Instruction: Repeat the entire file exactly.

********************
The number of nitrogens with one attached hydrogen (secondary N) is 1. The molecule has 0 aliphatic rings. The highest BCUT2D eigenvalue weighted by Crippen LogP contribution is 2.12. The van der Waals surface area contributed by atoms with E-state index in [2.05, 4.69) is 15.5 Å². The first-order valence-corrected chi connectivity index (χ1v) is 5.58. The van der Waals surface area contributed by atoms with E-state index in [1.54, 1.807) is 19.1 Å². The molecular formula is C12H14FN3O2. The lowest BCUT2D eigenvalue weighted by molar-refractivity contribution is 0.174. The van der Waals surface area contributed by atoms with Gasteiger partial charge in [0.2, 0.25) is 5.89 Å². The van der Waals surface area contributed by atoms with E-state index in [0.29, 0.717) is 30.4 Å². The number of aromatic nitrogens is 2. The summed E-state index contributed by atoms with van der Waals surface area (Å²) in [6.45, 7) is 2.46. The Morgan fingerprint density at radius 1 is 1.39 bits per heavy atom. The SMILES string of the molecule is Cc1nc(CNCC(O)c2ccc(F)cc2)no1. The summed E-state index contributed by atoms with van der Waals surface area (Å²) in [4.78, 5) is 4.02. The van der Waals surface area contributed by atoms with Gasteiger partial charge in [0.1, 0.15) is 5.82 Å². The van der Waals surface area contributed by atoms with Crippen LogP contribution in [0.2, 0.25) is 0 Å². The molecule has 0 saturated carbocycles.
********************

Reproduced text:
The number of nitrogens with one attached hydrogen (secondary N) is 1. The molecule has 0 aliphatic rings. The highest BCUT2D eigenvalue weighted by Crippen LogP contribution is 2.12. The van der Waals surface area contributed by atoms with E-state index in [2.05, 4.69) is 15.5 Å². The first-order valence-corrected chi connectivity index (χ1v) is 5.58. The van der Waals surface area contributed by atoms with E-state index in [1.54, 1.807) is 19.1 Å². The molecular formula is C12H14FN3O2. The lowest BCUT2D eigenvalue weighted by molar-refractivity contribution is 0.174. The van der Waals surface area contributed by atoms with Gasteiger partial charge in [0.2, 0.25) is 5.89 Å². The van der Waals surface area contributed by atoms with E-state index in [0.29, 0.717) is 30.4 Å². The number of aromatic nitrogens is 2. The summed E-state index contributed by atoms with van der Waals surface area (Å²) in [6.45, 7) is 2.46. The Morgan fingerprint density at radius 1 is 1.39 bits per heavy atom. The SMILES string of the molecule is Cc1nc(CNCC(O)c2ccc(F)cc2)no1. The summed E-state index contributed by atoms with van der Waals surface area (Å²) in [4.78, 5) is 4.02. The van der Waals surface area contributed by atoms with Gasteiger partial charge in [0.1, 0.15) is 5.82 Å². The van der Waals surface area contributed by atoms with Crippen LogP contribution in [0.2, 0.25) is 0 Å². The molecule has 0 saturated carbocycles.